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Dementieva Stops Safina In Sydney


All Russian finals have become commonplace on the WTA tour. This time, the setting was Sydney at the Medibank International where world number 3 Dinara Safina battled world number 4 Elena Dementieva. Elena beat Dinara 6-3, 2-6, 6-1 to remain undefeated and take her second title in 2009.

The first set was played predominately from the baseline with interminable rallies decided by unforced errors usually in Dementieva’s favor. For instance, with Dementieva serving at 2-3 and facing her first break point, Safina overplayed a forehand on the second serve return leading to deuce. Elena won that game with a backhand down the line winner. In the past, Dementieva’s serve has been infamous, however, Elena has improved that area of her game. Instead, it was Safina, who with consecutive double faults handed her rival a break point which she converted for a 4-3 lead. Then, Dementieva sealed the set with another break when Safina committed a multitude of unforced errors in a game where she led 40-15.

However, quickly changing gear, with a forehand crosscourt winner Safina got a break point in the opening game of the second set. Dinara capitalized when Elena’s backhand sailed long. After consolidating the break for 3-1, Safina made a backhand down the line winner for another break point and with a forehand error by Dementieva extended her lead to 4-1. Safina’s new strategy was to move forward when permitted which resulted in successful volleying. Safina finished second set on a high note, closing it at love.

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2008:  A Year Full Of Surprises On The Women’s Tour

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2008: A Year Full Of Surprises On The Women’s Tour


img_2867As another season concludes on the WTA, its is only fitting to reflect on the moments that branded it and look forward to what might be in store for 2009.

The Russian onslaught continues with half of the players ranked in the top ten coming from that nation. One of the pack’s standouts, Maria Sharapova, bulldozed over her opponents to win the year’s first major in Australia. However, after an impressive winning streak, Sharapova went on forced sabbatical due to an old shoulder injury resurfacing. Dinara Safina and Vera Zvonareva finally lived up to their promise, as these two had a phenomenal run in 2008. Sporting new coaches, these two women known for their volatile outburst on court, bottled their tempers which translated into great results. Safina’s newfound mental solidity carried her all the way to the French Open final. For her part, Zvonareva was a finalist at the year-end Sony Ericsson Championships where she lost a heartbreaking match to Venus Williams. Moreover, this powerhouse of tennis swept the medals at the Olympics with Elena Dementieva taking gold, Safina silver, and Zvonareva bronze. In team play, the Russians were also supreme, crushing Spain to grab another Federation cup.

The Serbians also became more firmly entrenched in the sport. After her defeat in the Australian final, Ana Ivanovic claimed her first major in Paris. Compatriot Jelena Jankovic made her first majors’ final appearance at the U.S. Open, but lost a tough three setter. As a result of the French Open title, Ivanovic captured the number one ranking. But with a niggling thumb injury, Ivanovic struggled the remainder of the year. On the other hand, Jankovic overflowing with confidence after her great U. S. Open showing, won three straight tournaments and finished the year at number one. Jelena is the third player after Lindsay Davenport and Martina Hingis to hold that honor despite failing to earn a major trophy.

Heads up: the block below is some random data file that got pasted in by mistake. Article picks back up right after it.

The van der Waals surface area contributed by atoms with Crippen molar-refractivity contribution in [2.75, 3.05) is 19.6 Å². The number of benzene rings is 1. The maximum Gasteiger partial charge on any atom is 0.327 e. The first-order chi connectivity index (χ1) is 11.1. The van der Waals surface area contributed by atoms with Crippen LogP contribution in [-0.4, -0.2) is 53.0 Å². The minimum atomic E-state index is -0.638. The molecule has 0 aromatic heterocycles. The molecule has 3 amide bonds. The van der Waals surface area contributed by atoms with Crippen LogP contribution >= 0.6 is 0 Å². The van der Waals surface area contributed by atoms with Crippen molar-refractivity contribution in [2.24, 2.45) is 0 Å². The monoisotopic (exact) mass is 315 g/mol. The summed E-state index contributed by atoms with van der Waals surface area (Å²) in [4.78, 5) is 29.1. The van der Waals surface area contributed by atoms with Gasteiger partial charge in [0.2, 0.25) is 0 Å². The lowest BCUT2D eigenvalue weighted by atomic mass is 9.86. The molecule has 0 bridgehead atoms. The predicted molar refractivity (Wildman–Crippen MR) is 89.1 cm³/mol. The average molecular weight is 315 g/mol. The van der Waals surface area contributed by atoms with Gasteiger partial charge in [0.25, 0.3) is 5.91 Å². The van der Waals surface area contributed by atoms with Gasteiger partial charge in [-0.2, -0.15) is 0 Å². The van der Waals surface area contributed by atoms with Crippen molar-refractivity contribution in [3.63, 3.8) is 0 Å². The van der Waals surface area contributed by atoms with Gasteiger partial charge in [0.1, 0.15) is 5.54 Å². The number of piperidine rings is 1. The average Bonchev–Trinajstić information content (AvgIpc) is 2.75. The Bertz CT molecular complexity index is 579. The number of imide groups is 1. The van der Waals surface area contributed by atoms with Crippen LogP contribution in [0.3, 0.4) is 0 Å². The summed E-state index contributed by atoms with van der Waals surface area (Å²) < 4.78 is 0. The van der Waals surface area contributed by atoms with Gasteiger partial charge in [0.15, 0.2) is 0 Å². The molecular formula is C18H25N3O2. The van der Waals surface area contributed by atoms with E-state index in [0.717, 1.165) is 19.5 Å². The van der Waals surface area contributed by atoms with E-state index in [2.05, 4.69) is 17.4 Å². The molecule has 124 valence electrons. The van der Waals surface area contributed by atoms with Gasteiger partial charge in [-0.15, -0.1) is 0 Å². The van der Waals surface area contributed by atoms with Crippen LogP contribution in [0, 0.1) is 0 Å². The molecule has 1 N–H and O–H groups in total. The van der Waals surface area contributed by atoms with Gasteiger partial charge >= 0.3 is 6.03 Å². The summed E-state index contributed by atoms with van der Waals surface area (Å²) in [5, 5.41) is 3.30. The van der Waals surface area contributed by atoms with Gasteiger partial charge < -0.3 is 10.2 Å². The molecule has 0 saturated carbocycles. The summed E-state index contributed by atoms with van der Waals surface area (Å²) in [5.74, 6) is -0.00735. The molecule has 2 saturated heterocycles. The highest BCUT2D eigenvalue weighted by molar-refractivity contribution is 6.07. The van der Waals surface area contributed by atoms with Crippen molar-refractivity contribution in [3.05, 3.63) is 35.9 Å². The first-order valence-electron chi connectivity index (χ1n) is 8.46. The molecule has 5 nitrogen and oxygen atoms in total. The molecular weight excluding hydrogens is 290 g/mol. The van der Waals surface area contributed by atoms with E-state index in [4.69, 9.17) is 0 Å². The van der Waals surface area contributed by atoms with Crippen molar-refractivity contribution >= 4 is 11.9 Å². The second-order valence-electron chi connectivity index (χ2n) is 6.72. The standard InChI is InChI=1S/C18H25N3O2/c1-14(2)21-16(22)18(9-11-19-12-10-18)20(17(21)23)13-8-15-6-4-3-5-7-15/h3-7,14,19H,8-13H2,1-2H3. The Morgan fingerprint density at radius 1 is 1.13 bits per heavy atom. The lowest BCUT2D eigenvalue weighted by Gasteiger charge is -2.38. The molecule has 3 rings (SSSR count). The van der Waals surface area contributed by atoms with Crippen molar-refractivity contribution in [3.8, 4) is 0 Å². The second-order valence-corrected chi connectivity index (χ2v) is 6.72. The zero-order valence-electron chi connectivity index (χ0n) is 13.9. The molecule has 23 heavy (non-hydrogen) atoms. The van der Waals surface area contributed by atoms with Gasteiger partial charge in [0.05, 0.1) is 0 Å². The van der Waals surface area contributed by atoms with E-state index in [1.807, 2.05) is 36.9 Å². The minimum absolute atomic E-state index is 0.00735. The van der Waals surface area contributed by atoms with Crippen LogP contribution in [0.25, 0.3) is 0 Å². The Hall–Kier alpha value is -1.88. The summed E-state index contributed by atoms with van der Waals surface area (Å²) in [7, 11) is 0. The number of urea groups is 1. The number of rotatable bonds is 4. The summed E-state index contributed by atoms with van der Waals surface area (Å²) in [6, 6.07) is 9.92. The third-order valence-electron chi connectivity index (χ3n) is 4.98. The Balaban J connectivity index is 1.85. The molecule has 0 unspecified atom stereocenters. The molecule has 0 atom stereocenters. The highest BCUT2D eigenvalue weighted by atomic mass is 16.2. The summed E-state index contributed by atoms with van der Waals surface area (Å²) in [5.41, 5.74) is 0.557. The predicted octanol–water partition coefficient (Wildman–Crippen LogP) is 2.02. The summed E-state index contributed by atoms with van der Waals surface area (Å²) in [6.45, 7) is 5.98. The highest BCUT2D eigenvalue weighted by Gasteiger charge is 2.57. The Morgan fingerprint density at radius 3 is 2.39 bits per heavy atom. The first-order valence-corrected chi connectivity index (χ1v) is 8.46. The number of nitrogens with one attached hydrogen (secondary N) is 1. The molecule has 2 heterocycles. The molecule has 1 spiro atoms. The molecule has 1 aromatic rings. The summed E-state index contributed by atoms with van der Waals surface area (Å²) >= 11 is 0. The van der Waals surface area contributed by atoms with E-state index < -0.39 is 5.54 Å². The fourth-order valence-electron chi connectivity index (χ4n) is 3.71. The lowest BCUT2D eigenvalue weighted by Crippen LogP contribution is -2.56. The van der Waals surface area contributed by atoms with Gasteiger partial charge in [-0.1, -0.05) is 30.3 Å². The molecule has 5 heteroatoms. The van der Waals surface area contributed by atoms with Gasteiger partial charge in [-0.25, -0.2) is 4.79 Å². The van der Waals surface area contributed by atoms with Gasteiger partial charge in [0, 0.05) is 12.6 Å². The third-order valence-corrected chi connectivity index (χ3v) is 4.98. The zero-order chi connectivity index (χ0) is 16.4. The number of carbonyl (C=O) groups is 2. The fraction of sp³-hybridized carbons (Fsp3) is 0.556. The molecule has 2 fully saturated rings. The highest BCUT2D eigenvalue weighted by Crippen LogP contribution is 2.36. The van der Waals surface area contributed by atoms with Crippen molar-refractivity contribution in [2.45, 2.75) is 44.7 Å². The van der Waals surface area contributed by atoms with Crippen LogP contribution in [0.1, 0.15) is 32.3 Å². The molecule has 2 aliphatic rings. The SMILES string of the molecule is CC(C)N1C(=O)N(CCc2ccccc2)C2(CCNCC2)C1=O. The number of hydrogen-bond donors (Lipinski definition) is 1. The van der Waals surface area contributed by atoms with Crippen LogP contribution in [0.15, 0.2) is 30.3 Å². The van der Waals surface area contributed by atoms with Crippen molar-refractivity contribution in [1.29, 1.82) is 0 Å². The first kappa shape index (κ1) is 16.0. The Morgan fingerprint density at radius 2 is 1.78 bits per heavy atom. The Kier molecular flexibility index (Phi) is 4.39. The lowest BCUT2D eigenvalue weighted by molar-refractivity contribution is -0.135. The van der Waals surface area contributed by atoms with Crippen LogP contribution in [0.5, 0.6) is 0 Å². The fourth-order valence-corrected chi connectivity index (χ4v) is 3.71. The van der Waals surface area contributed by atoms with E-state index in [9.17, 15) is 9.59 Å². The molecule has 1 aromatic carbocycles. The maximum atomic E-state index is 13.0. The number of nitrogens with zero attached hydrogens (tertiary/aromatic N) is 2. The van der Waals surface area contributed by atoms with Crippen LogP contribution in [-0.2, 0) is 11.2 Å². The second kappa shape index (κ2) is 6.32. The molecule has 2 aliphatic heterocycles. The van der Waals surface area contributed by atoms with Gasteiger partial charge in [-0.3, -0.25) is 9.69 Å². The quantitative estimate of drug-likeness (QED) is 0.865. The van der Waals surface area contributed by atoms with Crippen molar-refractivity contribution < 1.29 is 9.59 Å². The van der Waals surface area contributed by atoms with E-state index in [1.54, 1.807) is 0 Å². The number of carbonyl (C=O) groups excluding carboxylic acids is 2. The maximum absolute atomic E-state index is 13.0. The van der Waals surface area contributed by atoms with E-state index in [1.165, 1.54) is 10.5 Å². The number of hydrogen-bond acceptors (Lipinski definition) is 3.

The Williams sisters persist as the beacon of light of American tennis with Venus shining on her best surface, the grass at Wimbledon. Venus seized her fifth title at sister Serena’s expense. But the latter’s tears were short-lived as the siblings took the Wimbledon doubles title and repeated with doubles gold in Beijing. Moreover, Venus showed that at 28, she still could keep up with her younger peers by winning both in Zurich and at the prestigious year-end championships. While Serena, no spring chicken herself, prevailed for the third time at the U.S. Open.

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Just The Cure For Her Ailing Game: Ivanovic Captures Title In Linz


After final appearances at the Australian and French Opens, ultimately breaking through and hoisting the latter trophy, Ana Ivanovic’s game hit the skids. Last week, the Serbian youngster got back on course with a semifinal showing in Zurich and this week took it one step further by reaching the finals at the tier II Generali Ladies Linz in Austria, her first since the French. Ivanovic, the top seed and world number four, thrashed Russian Vera Zvonareva, the second seed and world number nine, 6-2, 6-1.

After Zvonareva’s flawless performance in the semifinals where she crushed Marion Bartoli 6-1, 6-0, a highly competitive final was anticipated. Moreover, Ivanovic struggled in the semifinals vanquishing crafty teenager Agnieszka Radwanska 6-2, 3-6, 7-5. Unfortunately, the final was a one sided affair. Zvonareva opened the proceedings with three straight unforced errors and with a backhand drop shot, Ivanovic took the lead 1-0. The Serbian whose serve was problematic in the prior round, connecting on a dismal 37% of first serves in the initial set, won her first service game at love. In three games, Zvonareva made nine unforced errors from both wings and won only two points to go down two breaks. Briefly, Vera seemed to overcome her erratic play and with a forehand crosscourt winner arrived at her first break point. Zvonareva converted when Ivanovic committed a rare forehand error. However, this was the highlight for Zvonareva as the Russian’s game continued its meltdown. After leading 40-0, Vera committed two backhand errors and three double faults to give Ivanovic another break for 4-1. With a flurry of unforced errors, Zvonareva conceded the set to Ivanovic.